Supporting mental health at work
Anything we can do to make it easier for people to seek out support when they need it is worth it the effort in my book.
One of the big projects I worked on at Skillcrush in 2018 was improving our benefits package—some were immediately improved or started offering, others went on our long-term benefits roadmap.
One of the ideas that came up early on was a desire to support team members in taking care of their mental health.
The company's insurance plans cover mental health services, but not everyone has insurance with us – our provider won’t cover anyone working less than 20 hours a week, for example. We also have a number of independent contractors, international team members, and employees who are covered under their partner’s plan instead.
We started looking into mental health benefits that would work for our remote team – stipends, remote subscriptions, or some combination thereof. We’re still figuring out what makes the most sense and when we could start offering such a thing, but realized some of our research could be helpful on its own.
This led us to add a page in our internal wiki that includes plain-language about what our company insurance does and doesn’t cover, how to find an in-network provider, and some general tips that team members shared in a recent team meeting.
Most of the information is fairly basic but, if there’s anything I’ve learned as our company’s benefits administrator, it’s that no one really understands how insurance works. Team members who’ve never sought therapy, for example, may not know how to go about finding a provider, or that some specialists will meet with you remotely.
Anything we can do to make it easier for people to seek out support when they need it is worth it the effort in my book. And in an effort to make it easier for you to make it easier for them, I’ve included a generalized version of our wiki page below. If it could be helpful for your team, copy/paste away.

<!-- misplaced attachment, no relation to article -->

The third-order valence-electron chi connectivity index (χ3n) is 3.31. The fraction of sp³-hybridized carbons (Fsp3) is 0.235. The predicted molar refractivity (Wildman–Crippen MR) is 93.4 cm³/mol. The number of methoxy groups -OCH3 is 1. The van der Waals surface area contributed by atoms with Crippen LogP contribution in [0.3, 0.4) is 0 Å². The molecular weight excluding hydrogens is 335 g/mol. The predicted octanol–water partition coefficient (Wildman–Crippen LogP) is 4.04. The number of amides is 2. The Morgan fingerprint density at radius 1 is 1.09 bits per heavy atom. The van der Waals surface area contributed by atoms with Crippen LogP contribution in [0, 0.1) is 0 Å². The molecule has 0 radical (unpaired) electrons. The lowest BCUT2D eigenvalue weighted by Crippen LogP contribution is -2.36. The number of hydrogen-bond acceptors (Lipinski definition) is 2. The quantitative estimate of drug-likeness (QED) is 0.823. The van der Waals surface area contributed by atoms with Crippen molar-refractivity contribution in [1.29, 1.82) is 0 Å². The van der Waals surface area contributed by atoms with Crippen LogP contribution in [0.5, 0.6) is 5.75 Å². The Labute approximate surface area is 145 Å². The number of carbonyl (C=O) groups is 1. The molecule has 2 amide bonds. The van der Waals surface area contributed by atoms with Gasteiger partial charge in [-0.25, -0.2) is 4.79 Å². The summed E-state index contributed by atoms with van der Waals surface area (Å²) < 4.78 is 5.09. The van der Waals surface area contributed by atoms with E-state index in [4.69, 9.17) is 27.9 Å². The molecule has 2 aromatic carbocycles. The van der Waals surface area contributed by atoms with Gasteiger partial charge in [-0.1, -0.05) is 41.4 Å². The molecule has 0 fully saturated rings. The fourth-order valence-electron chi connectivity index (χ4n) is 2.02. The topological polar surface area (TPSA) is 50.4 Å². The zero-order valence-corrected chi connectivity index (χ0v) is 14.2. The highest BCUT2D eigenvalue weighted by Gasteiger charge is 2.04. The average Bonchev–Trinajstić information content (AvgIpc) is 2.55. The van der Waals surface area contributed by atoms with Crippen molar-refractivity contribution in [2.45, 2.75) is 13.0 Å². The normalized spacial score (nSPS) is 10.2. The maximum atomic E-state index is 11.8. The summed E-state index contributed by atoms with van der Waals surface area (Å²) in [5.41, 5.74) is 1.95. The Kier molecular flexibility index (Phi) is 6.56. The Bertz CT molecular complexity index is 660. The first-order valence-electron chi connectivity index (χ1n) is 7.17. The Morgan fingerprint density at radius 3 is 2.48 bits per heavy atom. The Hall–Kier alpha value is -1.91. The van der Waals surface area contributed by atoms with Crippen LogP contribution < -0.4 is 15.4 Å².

And if you’ve had any experience with mental health benefits, or suggestions on how to improve the information below, I’d love to hear from you!
Mental Health Resources
Here at [COMPANY], we believe that it’s important to take care of our mental health just like we do our physical health. We’ve put together this resource in an effort to support team members in doing just that.
We all need support, all the time, and asking for it is a sign of strength, not weakness. You are awesome, life is hard, and we’re all in this together.
Both of our insurance plans offer coverage for in-person mental health services, such as visits with a psychologist or psychiatrist. These services are charged under the specialist co-payment – which is [PRICE] under the [A] plan and [PRICE] under the [B] plan.
Neither plan requires you to get a referral from your primary physician first. You can find an in-network provider by following the instructions below.
Any inpatient care recommended by your doctor will need to be pre-certified by the insurance company. You can reach them at NUMBER.
And don’t forget, you can also contact our case manager, [NAME], if you have any questions about our coverage. They can be reached at EMAIL or PHONE, and will keep all inquiries confidential.
Your network of covered doctors and hospitals is the same, regardless of which company health plan you have chosen.
You can see what local providers are covered by following these directions:
Tips for Finding Providers
Finding the right provider may be easier in some areas than others. Here are some tips on finding the right fit.
- If your preferred provider doesn’t accept insurance, or the co-pays are a financial stretch, ask about sliding scale payments based on your income or financial situation.
- Ask if phone or Skype calls are a possibility. Some doctors will offer remote therapy for patients who find it difficult to get to their office, even if they usually see patients in person.
- Consider online options like BetterHelp, Breakthrough, Online-Therapy.com, Talkspace or free ones like 7cups, BlahTherapy, or Prevail.
In Case of Crisis or Emergency
- Contact the Suicide Prevention Hotline at 1-800-273-8255 or visit suicidepreventionlifeline.org.
- Text HOME to 741741 for support from crisistextline.org.
- Go to the nearest emergency health center.
- Call 911, or the emergency services number in your country.
If you have tips that you think will be helpful for other team members, we encourage you to edit this page directly!
If you have suggestions on how we can improve this resource, feel free to contact any member of the [NAME] Team. We’d love your feedback!
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